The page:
Ask Ron Rodak what his company’s best-kept secret is and he’ll tell you: “we’ll do whatever it takes to never miss an event date and let a client down.”
So it’s somewhat ironic that in 2020, the year he planned a major event to celebrate his organization’s 30th anniversary, everyone was forced to forego it.
Rodak is president of ASAP Advertising Specialties And Printing, a promotional product branding company in North Canton. ASAP prints logos on anything and everything for customers to promote their brand at trade shows, distribute as corporate gifts, or even wear as corporate attire. From business cards and signage, to wearables, drinkware, flash drives and beyond, ASAP does it all.
To ensure these items arrive to customers with plenty of time before their deadlines, Rodak has driven to far away cities to pick up finished products instead of hoping the mail service delivers it in time.
“We go out of our way to make things happen for our customers,” said Rodak. “That’s because we recognize that ASAP wouldn’t have grown and sustained our success for 30 years without their support.”
The company planned a signature trade show back in April to celebrate its 30th anniversary, but was forced to cancel when the pandemic erupted. Despite this and other challenges brought on by Covid-19, Rodak wasn’t going to let the company’s milestone year end without making an impact.
Remembering 30 Years
In lieu of a large gathering to remember its three decades of success, ASAP launched an initiative to honor those who can no longer remember — those suffering from Alzheimer’s.
Rodak and his team invited vendors, clients and friends to submit pictures and a short story or memory of their loved one(s) fighting the disease. They called it “30 Faces for 30 Years” and set out with a goal to collect 30 photos. The Alzheimer’s Association was so grateful for this support that it decided to feature these photos at the Stark County virtual Walk to End Alzheimer’s on October 3.
“In honor of my mom, Beverly Rodak, and her struggle with Alzheimer’s, I teamed up with the Alzheimer’s Association to build awareness for the disease,” says Rodak. “With business shut down during the pandemic, I was able to spend a lot more time with Mom, and saw how much time and effort my dad puts in caring for her day in and day out. They are very long days and he never gets a moment for himself.”
The company’s effort to raise awareness was just the beginning. Rodak and his wife, Becky, teamed up with their three children and their spouses, four grandchildren, his five sisters and all their extended families spread out from the East Coast to Hawaii to raise money for the organization leading up to the virtual walk day.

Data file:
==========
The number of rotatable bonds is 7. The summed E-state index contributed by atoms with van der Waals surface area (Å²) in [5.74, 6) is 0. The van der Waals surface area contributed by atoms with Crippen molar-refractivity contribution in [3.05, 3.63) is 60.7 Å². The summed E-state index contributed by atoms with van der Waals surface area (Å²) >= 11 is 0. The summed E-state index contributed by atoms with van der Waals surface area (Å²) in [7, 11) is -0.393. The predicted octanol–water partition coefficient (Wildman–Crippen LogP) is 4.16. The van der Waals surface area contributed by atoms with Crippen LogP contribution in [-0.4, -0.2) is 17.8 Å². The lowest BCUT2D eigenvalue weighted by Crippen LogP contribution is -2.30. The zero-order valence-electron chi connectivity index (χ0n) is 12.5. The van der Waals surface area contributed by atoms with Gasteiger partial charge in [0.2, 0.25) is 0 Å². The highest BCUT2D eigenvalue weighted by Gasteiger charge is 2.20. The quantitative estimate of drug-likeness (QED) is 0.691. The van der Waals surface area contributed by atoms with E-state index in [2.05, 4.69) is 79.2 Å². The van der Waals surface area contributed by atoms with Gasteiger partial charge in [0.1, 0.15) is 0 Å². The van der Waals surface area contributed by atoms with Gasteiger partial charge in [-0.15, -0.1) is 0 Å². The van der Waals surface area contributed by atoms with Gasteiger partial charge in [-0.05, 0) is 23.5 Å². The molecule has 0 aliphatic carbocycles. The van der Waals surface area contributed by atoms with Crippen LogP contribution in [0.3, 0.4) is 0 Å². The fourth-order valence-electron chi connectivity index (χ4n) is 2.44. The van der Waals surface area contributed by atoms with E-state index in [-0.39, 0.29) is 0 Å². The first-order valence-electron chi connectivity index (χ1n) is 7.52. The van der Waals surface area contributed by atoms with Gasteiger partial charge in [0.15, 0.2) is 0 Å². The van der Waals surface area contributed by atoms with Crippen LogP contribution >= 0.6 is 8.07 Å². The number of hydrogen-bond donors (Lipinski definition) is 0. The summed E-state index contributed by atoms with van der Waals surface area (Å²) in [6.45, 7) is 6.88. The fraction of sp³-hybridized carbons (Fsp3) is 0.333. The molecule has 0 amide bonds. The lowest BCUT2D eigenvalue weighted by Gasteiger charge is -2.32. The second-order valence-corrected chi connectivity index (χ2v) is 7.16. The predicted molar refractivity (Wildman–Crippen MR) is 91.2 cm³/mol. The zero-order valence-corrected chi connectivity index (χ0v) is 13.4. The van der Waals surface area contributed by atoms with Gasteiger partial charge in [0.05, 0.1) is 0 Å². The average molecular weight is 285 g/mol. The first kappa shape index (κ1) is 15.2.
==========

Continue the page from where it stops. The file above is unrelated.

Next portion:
“We’re thrilled that Team Rodak raised more than $3,300 for the Alzheimer’s Association,” said Rodak. “It was really special to come together in this way for Mom and to raise money for such a worthy cause.”
Held annually in more than 600 communities nationwide, the Alzheimer's Association Walk to End Alzheimer’s® is the world’s largest fundraiser for Alzheimer’s care, support and research.
Rodak and company trekked a trail together on walk day before Ron visited his inspiration -- Mom. His children escorted Beverly down her driveway and back, while the grandkids cheered her on. Family across the country sent walk-day photos and messages of support, which Rodak says helps both the patient and their caregiver.
“Sometimes people avoid visiting someone with Alzheimer’s because they don’t want to say the wrong thing, but getting to sit and talk is so important for the caregiver,” says Rodak. “They need to maintain some normalcy, too, and friends stopping by can help in big ways.”
Team Rodak took home the Top Rookie Team and Top Friends & Family Team fundraising awards in Stark County for their efforts. The Alzheimer’s Association will continue collecting donations through the end of the year. To donate via Team Rodak, visit act.alz.org/goto/Rodak.
Where It All Started
Initially, Rodak set up the promotional company to meet his own needs while working for a trade show environments business. Local vendors couldn’t meet his deadlines or provide even basic levels of service, so he found a better way and did it himself. He started serving colleagues and before long, Rodak and his wife, Becky, both quit their full-time jobs to run the business.
"Thirty years ago we called them cottage businesses, but today it’s called a 'start-up company," says Rodak. "Either way, we left corporate America and invested all we had into our new business in our home."
After a few years, they moved into a space on Middlebranch, then landed in 2008 in the current space on Mayfair road. Regardless of location, Rodak finds pride in maintaining the same level of service — and relationships — he founded the business on.
"We provide a consultative approach to help our clients reach their marketing and advertising goals," says Rodak. “Many of our clients have become long-time friends over these 30 years. Some day, however, when we retire, no one will be a client — they will be friends. And friends remember friends forever.”
5757 Mayfair Rd, North Canton